The story follows Darwyn Al-Sayeed (Michale Ealy), the FBI's best undercover agent, who also happens to be a Muslim, making him the perfect choice to infiltrate the domestic side of Al-Queda. Darwyn poses as a recently paroled Islamic militant, who wants to strike a blow against the country that imprisoned him.
Through his prison contacts, Darwyn is connected to a mysterious man named Farik (Oded Fehr), who even the FBI can't identify. Through a series of tests, Farik introduces Darwyn to the rest of his cell and together they start to plan an attack on Los Angeles.
Michael Ealy stars and played the role of Darwyn as if it were specifically written for him. Ealy is the kind of actor who is easily recognized from dozens of minor movie roles, but I've never seen him star before. The character he's playing, Darwyn, is basically Jack Bauer with a lot more self-control. He's cool and collected, but ready to take action at a moments notice, making for a great character.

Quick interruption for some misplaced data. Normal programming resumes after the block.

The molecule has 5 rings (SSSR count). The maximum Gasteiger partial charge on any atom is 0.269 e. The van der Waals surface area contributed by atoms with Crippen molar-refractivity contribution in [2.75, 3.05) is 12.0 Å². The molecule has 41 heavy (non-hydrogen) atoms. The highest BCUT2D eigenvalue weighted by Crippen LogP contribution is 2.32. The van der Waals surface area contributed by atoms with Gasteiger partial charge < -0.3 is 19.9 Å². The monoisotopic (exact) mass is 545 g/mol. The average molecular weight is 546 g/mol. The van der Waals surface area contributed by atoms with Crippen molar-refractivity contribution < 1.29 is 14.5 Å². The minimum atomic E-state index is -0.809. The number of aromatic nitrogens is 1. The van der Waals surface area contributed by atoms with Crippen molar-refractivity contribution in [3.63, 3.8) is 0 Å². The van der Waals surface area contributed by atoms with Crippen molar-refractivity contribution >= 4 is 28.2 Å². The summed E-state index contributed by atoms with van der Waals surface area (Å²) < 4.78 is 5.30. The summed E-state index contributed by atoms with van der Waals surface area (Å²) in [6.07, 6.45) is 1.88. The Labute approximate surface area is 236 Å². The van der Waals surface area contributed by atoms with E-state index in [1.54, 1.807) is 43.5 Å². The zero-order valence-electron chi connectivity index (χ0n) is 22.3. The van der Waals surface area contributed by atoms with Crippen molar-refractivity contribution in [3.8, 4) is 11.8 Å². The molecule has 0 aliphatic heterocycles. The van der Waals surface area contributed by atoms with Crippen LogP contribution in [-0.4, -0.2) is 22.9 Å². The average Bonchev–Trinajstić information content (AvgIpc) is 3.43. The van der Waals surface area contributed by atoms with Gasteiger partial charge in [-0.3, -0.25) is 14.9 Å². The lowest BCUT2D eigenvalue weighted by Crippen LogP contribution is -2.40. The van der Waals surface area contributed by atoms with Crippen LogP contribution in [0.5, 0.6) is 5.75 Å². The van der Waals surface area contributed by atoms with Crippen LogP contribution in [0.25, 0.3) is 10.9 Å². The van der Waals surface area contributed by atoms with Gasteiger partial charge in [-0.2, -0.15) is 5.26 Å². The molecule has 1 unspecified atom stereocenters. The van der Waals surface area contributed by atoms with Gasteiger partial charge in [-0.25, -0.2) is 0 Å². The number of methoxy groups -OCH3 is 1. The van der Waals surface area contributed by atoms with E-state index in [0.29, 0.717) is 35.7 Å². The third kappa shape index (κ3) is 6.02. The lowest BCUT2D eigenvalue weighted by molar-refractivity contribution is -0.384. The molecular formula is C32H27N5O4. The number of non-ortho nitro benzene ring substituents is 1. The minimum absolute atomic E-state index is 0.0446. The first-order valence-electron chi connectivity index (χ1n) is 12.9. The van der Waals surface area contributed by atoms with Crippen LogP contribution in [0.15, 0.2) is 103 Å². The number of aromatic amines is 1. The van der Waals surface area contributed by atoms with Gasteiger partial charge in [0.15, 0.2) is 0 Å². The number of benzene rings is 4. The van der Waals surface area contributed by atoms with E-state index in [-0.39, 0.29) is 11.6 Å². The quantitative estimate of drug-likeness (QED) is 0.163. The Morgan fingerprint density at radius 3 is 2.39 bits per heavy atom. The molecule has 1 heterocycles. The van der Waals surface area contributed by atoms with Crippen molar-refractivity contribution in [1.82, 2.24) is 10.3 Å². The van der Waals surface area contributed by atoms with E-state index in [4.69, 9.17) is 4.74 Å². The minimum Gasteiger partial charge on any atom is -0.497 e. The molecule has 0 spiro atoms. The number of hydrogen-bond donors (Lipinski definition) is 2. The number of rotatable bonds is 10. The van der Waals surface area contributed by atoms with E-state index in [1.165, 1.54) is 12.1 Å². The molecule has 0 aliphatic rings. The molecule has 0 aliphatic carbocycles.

Ealy is paired with Oded Fehr, of the Mummy series, and he too was terrific. Obviously you need an actor with a Middle Eastern background to play this role, but Farik isn't you're typical Al-Queda, as he is able to easily fit into the suburban community. Farik is a ruthless killer, but also has a peaceful, caring side, that really comes across in the episode where they go to Mexico.
Sleeper Cell has all the action and edge of your seat drama that 24 had, and more, because let's face it, This was a cable show. Thanks to a top notch cast, some well known Directors, and a great team of Writers, Sleeper Cell was a sleeper hit on Showtime, that was easily overlooked, because it was only on for a short time. Besides only having 18 episodes, Showtime originally presented the show in a very strange way, airing all the episodes on back to back nights. This means that combined, both seasons were on the air for less than a month, and in a time before on demand had gotten popular. That is why this series was so overlooked, but thanks to Netflix, Me and thousands of others have been exposed to this hidden gem, that is worth every second that you put into to watching it.